This discussion guide was first published on Culturewatch.org.
Ginny Howard is sixteen - a contented, carefree teenager who is a talented artist. She lives near a Welsh coastal town with her father. Her mother, a Haitian artist, died when Ginny was a baby. The summer holidays are about to start and her great friend Andy, the only other young black person in the village, has come home from catering college for the summer. Andy and his friend Dafydd plan to live in a grotty caravan in a field near the beach. Ginny will be working at the café run by the parents of her best friend, Rhiannon. Life is great.
But then it all begins to unravel. Ginny comes home from school one day to find a social worker from Liverpool talking to her father. Ginny is terrified that someone has accused her father of abuse and that she's going to be put into care. Then Rhiannon reports that her estranged sister, Helen, has been in contact out of the blue - she has got to know Ginny's dad and wants to know about Ginny. In particular, Helen wants to know if Ginny was adopted and if it was true that Ginny's dad has been in prison.
Slowly Ginny begins to become suspicious that her father has been keeping some big secrets from her. Her fears are confirmed when she discovers she has a half brother whom her dad had never mentioned. What's worse, the boy's mother is dying of cancer and he's likely to disturb Ginny's peace and tranquility by coming to live with them. Ginny begins to become uncertain of her identity and her place in the world, uncertain of everything. Gradually she begins to piece together the story of her life and the tragedies that were part of her childhood in order to find some answers.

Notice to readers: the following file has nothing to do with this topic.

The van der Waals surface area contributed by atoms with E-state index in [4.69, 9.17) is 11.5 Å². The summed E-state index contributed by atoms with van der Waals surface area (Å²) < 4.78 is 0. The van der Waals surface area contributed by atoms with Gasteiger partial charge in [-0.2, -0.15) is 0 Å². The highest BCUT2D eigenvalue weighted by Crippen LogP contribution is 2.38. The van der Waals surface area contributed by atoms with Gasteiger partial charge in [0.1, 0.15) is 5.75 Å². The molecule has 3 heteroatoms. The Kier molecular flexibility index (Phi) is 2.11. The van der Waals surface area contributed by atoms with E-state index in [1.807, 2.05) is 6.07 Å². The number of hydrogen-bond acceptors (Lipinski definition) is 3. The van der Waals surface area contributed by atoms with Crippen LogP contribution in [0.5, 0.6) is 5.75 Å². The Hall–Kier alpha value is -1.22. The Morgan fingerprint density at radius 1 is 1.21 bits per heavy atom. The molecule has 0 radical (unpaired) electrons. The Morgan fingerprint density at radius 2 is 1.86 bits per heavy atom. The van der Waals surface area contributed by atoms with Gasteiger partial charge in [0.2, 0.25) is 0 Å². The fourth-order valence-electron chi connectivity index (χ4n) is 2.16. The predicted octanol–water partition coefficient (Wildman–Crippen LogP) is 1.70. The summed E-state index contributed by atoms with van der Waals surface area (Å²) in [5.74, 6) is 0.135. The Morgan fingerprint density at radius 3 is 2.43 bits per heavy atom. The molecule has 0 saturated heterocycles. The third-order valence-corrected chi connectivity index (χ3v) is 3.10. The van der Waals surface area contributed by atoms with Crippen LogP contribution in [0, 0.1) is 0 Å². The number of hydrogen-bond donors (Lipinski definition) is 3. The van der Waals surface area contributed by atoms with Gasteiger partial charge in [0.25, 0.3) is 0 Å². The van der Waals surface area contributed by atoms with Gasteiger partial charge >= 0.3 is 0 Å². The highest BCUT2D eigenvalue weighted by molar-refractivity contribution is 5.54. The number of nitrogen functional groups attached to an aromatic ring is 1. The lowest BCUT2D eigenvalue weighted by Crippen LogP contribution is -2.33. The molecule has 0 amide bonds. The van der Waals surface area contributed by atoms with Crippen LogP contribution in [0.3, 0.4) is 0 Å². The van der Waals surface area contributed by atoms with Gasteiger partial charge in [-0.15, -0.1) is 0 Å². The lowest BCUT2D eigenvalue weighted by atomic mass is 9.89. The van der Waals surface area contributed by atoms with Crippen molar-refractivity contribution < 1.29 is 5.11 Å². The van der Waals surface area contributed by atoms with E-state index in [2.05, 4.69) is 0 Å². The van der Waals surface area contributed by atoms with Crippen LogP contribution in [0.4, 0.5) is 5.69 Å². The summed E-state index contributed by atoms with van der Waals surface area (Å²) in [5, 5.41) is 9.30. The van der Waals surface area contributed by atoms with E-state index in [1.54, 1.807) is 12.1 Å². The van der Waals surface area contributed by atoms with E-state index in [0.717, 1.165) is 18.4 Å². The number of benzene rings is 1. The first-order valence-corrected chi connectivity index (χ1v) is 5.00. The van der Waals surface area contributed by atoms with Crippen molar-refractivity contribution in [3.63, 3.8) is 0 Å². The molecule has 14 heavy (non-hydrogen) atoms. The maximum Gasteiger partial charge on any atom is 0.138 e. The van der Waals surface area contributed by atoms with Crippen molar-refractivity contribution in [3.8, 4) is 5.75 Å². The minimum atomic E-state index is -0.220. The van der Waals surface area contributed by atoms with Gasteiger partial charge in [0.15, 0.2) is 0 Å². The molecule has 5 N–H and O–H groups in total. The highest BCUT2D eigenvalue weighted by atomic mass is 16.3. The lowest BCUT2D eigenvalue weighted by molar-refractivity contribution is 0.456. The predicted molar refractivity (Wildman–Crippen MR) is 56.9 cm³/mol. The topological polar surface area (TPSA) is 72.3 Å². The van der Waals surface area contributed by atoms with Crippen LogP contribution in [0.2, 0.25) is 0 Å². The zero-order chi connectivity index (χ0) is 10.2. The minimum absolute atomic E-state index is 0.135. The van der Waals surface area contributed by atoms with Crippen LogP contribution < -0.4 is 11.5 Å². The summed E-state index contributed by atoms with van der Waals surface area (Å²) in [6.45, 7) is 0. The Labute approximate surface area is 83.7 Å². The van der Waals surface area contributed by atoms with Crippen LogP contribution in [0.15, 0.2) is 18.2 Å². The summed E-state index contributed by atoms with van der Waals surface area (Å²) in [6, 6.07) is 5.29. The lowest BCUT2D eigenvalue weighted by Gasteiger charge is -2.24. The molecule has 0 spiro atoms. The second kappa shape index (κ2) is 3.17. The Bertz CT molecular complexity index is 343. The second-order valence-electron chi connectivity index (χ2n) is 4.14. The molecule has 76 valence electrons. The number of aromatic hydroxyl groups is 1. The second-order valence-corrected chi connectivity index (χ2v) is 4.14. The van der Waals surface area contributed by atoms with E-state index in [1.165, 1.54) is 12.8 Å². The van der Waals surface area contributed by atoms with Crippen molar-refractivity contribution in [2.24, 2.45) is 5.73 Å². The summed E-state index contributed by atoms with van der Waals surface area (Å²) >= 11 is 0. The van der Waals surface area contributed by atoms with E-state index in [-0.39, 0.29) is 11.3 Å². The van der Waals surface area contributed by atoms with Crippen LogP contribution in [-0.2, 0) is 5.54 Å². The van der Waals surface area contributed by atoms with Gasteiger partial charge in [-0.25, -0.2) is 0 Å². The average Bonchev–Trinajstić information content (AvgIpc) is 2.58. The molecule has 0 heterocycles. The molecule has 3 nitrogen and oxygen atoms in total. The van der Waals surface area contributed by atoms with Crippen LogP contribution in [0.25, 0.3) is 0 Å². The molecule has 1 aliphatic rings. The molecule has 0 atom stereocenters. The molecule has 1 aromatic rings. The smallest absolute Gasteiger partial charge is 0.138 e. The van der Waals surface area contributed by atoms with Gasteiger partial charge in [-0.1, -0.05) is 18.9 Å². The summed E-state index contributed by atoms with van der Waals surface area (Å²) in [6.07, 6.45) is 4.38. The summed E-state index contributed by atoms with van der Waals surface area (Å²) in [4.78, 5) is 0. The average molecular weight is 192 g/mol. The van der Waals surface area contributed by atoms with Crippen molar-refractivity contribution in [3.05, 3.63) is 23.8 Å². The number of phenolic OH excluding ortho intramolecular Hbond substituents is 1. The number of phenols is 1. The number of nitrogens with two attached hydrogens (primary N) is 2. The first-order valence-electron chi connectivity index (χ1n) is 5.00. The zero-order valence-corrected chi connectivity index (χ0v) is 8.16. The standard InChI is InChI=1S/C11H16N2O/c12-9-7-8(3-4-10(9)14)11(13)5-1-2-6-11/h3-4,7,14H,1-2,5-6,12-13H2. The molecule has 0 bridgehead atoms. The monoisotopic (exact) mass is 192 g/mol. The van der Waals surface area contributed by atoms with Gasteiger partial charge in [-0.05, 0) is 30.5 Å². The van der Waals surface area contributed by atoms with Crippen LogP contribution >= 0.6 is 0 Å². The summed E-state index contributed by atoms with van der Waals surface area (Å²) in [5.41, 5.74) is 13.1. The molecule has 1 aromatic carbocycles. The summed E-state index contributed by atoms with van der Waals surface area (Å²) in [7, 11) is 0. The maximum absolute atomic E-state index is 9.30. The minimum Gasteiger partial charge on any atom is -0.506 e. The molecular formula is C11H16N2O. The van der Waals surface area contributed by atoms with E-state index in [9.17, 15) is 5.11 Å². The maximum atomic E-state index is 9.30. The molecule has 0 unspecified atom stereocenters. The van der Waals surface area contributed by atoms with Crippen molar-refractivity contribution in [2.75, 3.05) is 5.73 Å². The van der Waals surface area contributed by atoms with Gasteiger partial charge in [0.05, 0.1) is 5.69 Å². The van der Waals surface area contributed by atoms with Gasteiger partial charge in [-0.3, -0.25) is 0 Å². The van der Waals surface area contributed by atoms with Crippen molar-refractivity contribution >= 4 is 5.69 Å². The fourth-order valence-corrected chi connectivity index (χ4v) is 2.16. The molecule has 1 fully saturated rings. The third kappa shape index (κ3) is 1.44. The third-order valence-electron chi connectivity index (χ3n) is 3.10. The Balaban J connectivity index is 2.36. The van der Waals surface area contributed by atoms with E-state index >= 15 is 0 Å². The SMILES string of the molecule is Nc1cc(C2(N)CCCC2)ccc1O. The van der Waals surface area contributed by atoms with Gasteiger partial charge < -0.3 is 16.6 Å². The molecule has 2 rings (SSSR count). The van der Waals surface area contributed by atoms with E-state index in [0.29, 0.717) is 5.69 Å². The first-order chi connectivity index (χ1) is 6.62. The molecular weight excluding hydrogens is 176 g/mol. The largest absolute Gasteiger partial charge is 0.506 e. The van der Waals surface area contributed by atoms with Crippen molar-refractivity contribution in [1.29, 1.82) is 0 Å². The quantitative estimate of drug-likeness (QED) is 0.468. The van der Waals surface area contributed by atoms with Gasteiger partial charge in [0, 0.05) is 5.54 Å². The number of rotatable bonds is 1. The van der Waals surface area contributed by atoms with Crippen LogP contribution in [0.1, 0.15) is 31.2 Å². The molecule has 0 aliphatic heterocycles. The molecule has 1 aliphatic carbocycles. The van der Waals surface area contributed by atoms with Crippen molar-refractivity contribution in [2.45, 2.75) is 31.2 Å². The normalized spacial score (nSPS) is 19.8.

Philip Pullman first came to fame through his trilogy, His Dark Materials, but he had already found success as a children's author with a wide range of books including adventure stories (the Sally Lockhart quartet, etc.), fairy stories (I Was A Rat and others) and teen novels like The Broken Bridge.
In common with many of Philip Pullman's books, The Broken Bridge has a strong sense of place. It's set in the area in which Pullman spent his own teenage years. Like Ginny he lived outside the village and was free to roam all over the countryside. It was at this time that he discovered the visual arts. He says, 'I drew obsessively, the landscape, mainly: the massive rounded hills, the wide pearly estuary, the tumbled sand dunes, the dry stone walls, the ancient church half-buried in the sand. I learned that landscape by drawing it, and I came to care for it with a lover's devotion. Later in The Broken Bridge I wrote about a girl making the same discoveries, loving and drawing the same landscape. Many other strands went into the making of that book, but what lay at its heart was love; it's a love letter to a landscape.' (www.philip-pullman.com)
As in many of Philip Pullman's books, one of the central themes in The Broken Bridge is growing up. Ginny has to readjust the way she thinks about herself and everything else as she discovers the truth about her past. Like so many of his protagonists, she makes a painful transition from innocence to experience and wisdom.
It was art that had taken her mother away, because art had no conscience; it demanded, it was cruel, it took what it wanted brutally and paid no heed to the consequences. Or (as Rhiannon would say) it wasn't kind, it was sexy. (p. 286)